What pet owners and their vets discuss about pet food

Pet owners often turn to their veterinarians to ask about pet food and nutrition. How often do those discussions happen, and what do they cover?

(YAKOBCHUK VIACHESLAV | shutterstock.com)
(YAKOBCHUK VIACHESLAV | shutterstock.com)

How often do U.S. veterinarians discuss pet food and pet nutrition with their pet-owning clients, and what kinds of issues and questions do these discussions cover? Recent data provide a glimpse of these important interactions, one of the most common ways that pet owners get information and insights on what to feed their pets.

In a pet nutrition-focused newsletter, the American Veterinary Medical Association shared responses from a survey of its veterinarian members:

  • When asked if pet owners inquire more about pet food than they used to, 48 percent of the surveyed veterinarians responded “very much,” with 29 percent responding “a little” and 11 percent saying “somewhat.” (An equal percentage said no.)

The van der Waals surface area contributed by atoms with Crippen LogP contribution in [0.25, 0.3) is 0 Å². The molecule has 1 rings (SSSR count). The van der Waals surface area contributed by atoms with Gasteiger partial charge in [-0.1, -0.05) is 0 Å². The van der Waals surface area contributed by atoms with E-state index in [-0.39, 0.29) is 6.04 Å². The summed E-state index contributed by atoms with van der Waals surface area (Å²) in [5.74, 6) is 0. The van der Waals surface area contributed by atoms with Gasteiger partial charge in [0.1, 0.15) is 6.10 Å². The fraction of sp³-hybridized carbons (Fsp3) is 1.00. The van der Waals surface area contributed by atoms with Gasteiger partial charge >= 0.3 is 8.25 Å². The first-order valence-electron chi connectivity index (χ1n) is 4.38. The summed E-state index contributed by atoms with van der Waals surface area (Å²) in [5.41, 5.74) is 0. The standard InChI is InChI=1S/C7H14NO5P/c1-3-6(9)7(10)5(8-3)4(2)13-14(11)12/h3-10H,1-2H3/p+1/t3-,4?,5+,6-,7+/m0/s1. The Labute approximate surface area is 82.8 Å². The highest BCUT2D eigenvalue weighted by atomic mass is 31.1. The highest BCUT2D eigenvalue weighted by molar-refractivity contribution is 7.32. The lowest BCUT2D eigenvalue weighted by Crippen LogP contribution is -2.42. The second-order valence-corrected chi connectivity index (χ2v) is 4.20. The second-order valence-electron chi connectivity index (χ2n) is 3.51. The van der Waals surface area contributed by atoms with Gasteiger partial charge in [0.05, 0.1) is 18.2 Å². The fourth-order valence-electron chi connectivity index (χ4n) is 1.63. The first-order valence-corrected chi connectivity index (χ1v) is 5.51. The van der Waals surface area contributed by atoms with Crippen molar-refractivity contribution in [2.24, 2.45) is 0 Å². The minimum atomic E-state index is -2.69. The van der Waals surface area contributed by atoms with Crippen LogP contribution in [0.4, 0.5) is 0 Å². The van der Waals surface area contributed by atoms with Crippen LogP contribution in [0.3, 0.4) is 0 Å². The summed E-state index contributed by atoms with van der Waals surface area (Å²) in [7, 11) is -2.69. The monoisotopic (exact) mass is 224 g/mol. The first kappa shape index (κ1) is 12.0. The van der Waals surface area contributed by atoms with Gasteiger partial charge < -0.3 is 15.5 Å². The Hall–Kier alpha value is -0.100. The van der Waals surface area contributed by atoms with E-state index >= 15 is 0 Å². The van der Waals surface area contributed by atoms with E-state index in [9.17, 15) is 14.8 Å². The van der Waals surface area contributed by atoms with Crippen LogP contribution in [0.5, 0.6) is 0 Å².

• Perhaps more telling, especially given events in 2018, 91 percent of responding vets identified grain free as the pet food trend they hear most about from their clients, with a sharp drop-off to other trends: raw, 4.76 percent; unusual protein sources, 2.38 percent; and homemade pet food, 1.59 percent.
  • On the other hand, though related to grain-free pet food (the Food and Drug Administration 2018 alert over the possible link to atypical cases of canine dilated cardiomyopathy, or DCM), 76 percent of the vets said they have not noticed an increase in incidence of DCM at their practices. Only 2.33 percent responded “very much” in terms of noticing an uptick, with 8 percent saying “somewhat” and 13 percent saying “a little.”
  • In response to the question, “How often do you start conversations with clients about pet nutrition?” 82 percent said, “all the time,” while 13 percent responded “if needed to deal with a diagnosis”; 3.4 percent, “only when clients ask about it”; and 1.37 percent, “rarely.” It seems a strong majority of U.S. vets see nutrition as a key topic and area of responsibility for them in advising their clients.
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